Those of us who abided by ethical guidelines and made sure that our government was provided with programs that were based in sound research and grounded in the humane treatment of other human beings, including detained prisoners, should be lauded and encouraged to continue doing so. Our military is full of ethical and well-educated psychologists, and it hires people like myself who maintain the highest principles — even when the APA is sticking its head in the sand. Sticking one’s head in the sand doesn’t undo past wrongs, nor does it prevent new ones from occurring.

Banning involvement in what the government is doing is simply refusing to take a stand for what is right. Enhanced interrogation and “soft” torture are, in my opinion, ethically wrong and not useful in obtaining reliable information. Some may find times and circumstances to justify their use — others like myself won’t. The interrogation of prisoners is not wrong and is a necessary part of our continued fight against terrorism. Psychologists can, and must, continue to play an important and ethical role in guiding our governments to do the right thing.

Anne Speckhard, Ph.D. is Adjunct Associate Professor of Psychiatry at Georgetown University in the School of Medicine and of Security Studies in the School of Foreign Service. She is author of Talking to Terrorists and Bride of ISIS and coauthor of Undercover Jihadi and Warrior Princess: A U.S. Navy SEAL’s Journey to Coming out Transgender. She has interviewed in the field and in prisons over four hundred terrorists, their close associates, family members and hostages and in 2006-2007 designed and wrote the psychological and Islamic challenge portions of the Detainee Rehabilitation Program in Iraq for the U.S. Department of Defense. Website:www.AnneSpeckhard.com (This post was first published in the Washington Post, August 16th, 2015.)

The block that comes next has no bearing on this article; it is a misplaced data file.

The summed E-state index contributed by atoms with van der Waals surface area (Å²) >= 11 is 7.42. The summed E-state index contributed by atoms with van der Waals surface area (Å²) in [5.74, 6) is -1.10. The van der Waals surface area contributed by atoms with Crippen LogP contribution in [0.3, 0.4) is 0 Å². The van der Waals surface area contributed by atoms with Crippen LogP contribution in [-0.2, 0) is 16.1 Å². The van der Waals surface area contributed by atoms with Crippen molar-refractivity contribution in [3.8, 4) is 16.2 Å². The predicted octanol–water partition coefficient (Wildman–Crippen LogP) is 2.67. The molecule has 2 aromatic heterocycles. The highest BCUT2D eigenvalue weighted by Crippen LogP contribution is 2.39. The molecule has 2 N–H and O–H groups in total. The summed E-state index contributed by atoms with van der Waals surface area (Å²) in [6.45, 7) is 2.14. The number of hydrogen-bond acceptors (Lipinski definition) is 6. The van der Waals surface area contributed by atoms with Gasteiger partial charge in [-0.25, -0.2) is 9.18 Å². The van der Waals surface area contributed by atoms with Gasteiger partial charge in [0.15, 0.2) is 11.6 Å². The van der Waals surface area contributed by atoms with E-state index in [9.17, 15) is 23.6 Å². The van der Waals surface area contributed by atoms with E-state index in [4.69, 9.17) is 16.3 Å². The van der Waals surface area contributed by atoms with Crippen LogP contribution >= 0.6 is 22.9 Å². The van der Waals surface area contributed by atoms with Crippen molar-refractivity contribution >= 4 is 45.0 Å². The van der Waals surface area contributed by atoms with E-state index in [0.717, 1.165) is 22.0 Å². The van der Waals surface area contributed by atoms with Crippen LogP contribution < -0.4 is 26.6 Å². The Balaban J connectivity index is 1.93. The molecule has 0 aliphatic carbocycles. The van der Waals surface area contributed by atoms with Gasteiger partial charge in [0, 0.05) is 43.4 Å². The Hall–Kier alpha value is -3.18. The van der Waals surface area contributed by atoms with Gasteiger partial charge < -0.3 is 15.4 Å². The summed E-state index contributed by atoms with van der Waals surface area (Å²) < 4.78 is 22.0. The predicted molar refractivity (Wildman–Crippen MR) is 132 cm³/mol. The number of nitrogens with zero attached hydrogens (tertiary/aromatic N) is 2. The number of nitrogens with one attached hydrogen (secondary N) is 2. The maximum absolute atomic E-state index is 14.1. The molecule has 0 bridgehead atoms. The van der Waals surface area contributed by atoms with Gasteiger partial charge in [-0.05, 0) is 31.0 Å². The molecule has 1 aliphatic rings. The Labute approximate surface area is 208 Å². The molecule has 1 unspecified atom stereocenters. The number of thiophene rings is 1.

Zero Dark Thirty – And the Real World of Torture, Enhanced Interrogation, Rendition and Prolonged Detention

The disturbing torture scenes depicted in the recent film Zero Dark Thirty along with President Obama’s signing of the National Defense Authorization Act allowing for Americans on U.S. soil to be subject to indefinite detention and torture have once again brought the questions relating to the usefulness of rendition, indefinite imprisonments and torture (both lite and hard) back into the public consciousness.  With media depictions increasingly glorifying the roles of military and civilian intelligence officers—even those who rely on torture—surveys of U.S. citizens have shown an alarming increase of Americans who embrace the idea of torture.   Of course one must understand that people—on both sides of the “war on terrorism” —are increasingly likely to embrace violent and extremist measures in direct proportion to the more they feel threatened.